The modern spelling (in the Anglic alphabet) may well be "vire", using Kenji's retroflex d pronunciation of R, or "vide", using the non-retroflex D, and in both cases picking up a schwa after. Perhaps archaic Vilani had both D and T, and they assimilated, or T assimilated or mutated into the retroflex D of R?
There is an Old High Vilani-to-Standard Vilani soundchange file. I just ran "vit" through it, and it chugged out "mid" in response.

As the OHV "v" sound was actually a bilabial fricative, this makes sense. Such consonants evolve either into an "m" or a "b" in Standard Vilani. "V" is never used in modern Vilani orthography, likely because that might confuse speakers into pronouncing it as a voiced dental fricative.

Vilani makes absolutely no use of dental consonants. As such, to a traditional (or simply parochial) Vilani, it must be quite disconcerting to see explicitly exposed incisors during a simple conversation. Anglic, on the other hand, makes extensive use of such "biting" consonants -- and as such is the reason behind the put-down term muurashish ("toothy-talk") used to describe that hissing, choppy, guttural tongue. Extremely uncouth (or just very, very drunk) Vilani will even go so far as to openly mock the language by repeating "fa-fa-fa-fa", "fee-fee-fee-fee", "fer-fer-fer-fer", or whatever creative combination of "f's" they can muster, until the point is made.

Quote:
Originally Posted by Keklas Rekobah View Post
vit (veet): Noun. (1) The female of a livestock breeding pair; (2) Any creature that must be coddled in order to preserve its submissive disposition; (3) A person who whinges about the least little discomfort; (4) Any person, male or female, who insists that things be done their way when any other way would be more effective, efficient, and produce less paperwork; (5) An expletive used to express contempt for the hygeine, parentage and/or sexual habits of another sophont.
Well, it works as an OHV word (see above). Interestingly, it fits even better when transliterated into mid, its assumed Standard Vilani descendant. Midkhan already exists as a Vilani verb and, remarkably, means "to worry or be anxious". Another pre-existing word in the lexicon -- khan (meaning "to over-act") -- suggests one half of the compound, with mi (one of several Vilani words for "woman") suggesting the other.

The way I see it, vit could have begun as a vaguely loaded or sexist OHV word for any female creature. It then took two roads: mi (as an "upgraded", and more neutral, term) and mid (for the way you describe it).

Last edited by G. Kashkanun Anderson; September 14th, 2010 at 08:59 AM..
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  #17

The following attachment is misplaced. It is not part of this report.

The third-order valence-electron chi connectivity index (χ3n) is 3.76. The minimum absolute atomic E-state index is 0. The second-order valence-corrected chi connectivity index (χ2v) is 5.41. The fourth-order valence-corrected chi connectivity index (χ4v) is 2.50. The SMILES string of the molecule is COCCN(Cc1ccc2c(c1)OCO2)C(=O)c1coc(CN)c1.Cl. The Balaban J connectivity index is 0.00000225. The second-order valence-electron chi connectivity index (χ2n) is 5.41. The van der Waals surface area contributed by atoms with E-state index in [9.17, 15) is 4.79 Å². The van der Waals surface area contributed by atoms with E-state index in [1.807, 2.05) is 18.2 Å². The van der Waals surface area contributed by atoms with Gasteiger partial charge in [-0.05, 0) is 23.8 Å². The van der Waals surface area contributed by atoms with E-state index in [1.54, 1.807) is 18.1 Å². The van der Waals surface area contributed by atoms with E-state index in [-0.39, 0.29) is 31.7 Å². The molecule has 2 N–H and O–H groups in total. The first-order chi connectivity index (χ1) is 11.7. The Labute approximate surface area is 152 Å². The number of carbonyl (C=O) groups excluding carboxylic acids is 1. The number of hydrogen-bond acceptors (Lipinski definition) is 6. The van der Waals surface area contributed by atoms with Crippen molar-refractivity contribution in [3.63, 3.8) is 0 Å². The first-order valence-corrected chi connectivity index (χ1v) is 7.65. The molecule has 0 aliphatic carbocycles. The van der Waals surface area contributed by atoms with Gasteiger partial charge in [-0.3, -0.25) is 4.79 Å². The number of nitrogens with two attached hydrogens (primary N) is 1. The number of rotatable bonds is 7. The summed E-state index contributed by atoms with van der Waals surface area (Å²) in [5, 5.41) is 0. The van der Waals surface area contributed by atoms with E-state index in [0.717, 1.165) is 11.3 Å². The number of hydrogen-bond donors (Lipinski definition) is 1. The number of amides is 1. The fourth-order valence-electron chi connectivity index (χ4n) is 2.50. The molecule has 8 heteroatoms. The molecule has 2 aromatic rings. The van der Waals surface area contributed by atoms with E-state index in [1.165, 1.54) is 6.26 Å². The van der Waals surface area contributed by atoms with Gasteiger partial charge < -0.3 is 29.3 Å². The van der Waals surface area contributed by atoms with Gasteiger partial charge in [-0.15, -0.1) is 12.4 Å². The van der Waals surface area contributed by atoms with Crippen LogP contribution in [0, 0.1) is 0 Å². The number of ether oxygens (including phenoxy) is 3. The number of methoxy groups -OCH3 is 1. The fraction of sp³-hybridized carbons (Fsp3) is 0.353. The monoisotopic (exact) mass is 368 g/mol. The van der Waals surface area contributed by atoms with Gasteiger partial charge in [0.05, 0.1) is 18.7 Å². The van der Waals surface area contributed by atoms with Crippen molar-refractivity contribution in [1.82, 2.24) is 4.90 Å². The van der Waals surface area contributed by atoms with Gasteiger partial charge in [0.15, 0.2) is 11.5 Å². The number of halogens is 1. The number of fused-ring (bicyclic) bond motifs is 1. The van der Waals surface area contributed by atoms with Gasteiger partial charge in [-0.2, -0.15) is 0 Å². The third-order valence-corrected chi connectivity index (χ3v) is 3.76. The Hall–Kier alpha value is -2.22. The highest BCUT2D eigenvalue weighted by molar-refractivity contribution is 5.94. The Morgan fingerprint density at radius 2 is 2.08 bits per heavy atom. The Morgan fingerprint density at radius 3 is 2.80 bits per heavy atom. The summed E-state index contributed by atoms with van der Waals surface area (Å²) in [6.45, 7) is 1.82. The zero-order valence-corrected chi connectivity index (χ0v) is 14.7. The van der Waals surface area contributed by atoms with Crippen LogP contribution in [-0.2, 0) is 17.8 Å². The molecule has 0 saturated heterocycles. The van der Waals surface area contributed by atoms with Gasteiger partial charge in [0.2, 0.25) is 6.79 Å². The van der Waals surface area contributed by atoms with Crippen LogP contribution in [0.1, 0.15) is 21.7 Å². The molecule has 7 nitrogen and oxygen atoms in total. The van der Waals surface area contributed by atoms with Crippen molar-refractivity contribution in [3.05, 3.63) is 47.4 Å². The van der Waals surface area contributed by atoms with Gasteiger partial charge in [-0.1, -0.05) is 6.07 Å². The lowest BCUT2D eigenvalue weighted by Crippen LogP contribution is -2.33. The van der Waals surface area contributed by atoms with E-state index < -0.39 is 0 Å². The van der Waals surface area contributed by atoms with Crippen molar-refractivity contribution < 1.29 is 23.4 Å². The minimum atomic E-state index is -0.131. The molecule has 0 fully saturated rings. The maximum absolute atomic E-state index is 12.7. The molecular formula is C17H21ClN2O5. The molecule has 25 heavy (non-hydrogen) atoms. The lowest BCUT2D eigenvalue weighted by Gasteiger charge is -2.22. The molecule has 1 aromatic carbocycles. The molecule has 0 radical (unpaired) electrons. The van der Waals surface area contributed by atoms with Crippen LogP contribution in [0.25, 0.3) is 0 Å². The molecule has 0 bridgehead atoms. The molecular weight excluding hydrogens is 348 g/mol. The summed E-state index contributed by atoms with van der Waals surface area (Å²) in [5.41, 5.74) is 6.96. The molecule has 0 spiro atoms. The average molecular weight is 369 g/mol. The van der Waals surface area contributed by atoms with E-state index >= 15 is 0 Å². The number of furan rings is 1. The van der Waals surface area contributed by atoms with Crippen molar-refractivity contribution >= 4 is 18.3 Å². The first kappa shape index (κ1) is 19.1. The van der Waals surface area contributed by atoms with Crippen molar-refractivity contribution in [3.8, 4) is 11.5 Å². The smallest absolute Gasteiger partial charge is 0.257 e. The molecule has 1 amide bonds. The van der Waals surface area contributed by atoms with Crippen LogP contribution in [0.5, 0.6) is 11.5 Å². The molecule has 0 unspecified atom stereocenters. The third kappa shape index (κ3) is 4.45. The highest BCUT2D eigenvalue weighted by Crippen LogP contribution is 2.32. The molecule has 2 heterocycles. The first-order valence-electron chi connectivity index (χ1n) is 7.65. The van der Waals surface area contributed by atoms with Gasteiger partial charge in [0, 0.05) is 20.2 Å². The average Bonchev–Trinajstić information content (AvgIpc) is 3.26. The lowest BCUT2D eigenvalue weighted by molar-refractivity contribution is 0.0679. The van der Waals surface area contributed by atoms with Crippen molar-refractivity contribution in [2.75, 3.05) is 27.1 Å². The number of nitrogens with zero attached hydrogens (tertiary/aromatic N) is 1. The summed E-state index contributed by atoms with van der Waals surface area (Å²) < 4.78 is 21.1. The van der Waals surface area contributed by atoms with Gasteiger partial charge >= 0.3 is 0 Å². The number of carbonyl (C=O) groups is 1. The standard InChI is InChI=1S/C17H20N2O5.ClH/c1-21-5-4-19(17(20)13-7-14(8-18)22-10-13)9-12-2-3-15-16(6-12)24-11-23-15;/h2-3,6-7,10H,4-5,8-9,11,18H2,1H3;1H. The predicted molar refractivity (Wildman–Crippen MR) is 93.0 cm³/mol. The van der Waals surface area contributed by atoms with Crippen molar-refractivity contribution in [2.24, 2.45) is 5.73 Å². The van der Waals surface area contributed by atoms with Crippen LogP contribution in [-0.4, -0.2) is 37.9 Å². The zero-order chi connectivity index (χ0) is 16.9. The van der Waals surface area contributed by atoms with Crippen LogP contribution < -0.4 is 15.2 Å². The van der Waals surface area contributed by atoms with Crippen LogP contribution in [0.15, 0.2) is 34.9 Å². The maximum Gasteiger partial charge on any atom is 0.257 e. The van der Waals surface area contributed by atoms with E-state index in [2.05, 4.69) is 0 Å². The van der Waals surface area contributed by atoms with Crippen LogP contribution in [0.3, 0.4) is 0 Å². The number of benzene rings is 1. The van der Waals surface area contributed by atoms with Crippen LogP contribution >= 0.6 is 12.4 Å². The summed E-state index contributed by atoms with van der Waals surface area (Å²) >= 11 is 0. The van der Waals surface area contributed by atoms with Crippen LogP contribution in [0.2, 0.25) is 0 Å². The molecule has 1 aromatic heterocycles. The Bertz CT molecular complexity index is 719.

Old September 14th, 2010, 11:05 AM
Keklas Rekobah Keklas Rekobah is offline
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So my claim to Traveller fame is to have initiated a study into the etymology of the Vilani word for a female Terran canine. Truly, a proud moment for the Rekobah clan.

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  #18  
Old November 6th, 2010, 12:52 PM
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1. Who in the audience would recognize them for what they are/mean?
2. My boot camp company commander used to say that profanity that the first recourse of the linguistically handicapped. Why do you need profanity if you can come up with colorful phrases instead. It's a script and you have time to think it out even if you are linguistically handicapped on the spur of the moment. Taking time to write allow inventing phrases like "May the (insert your choice of vermin) of a thousand (insert your choice of animals from your choice of worlds) infect (insert your choice of anatomical location) at (insert your choice of the most inconvenient time).

That's my 2 credits worth.
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  #19  
Old November 6th, 2010, 03:25 PM
Andrew Boulton Andrew Boulton is offline
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Quote:
Originally Posted by JAFARR View Post
1. Who in the audience would recognize them for what they are/mean?
Who understood the Chinese in Firefly, or the Klingon in TNG?

It adds a bit of colour. It's fun.
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Old November 6th, 2010, 04:31 PM
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Quote:
Another pre-existing word in the lexicon -- khan (meaning "to over-act")
KHAAAAAAAAAAAAAAAAAAAANNNNNNNNNNNNN!!!!!!!!!!!!!!! !!!!!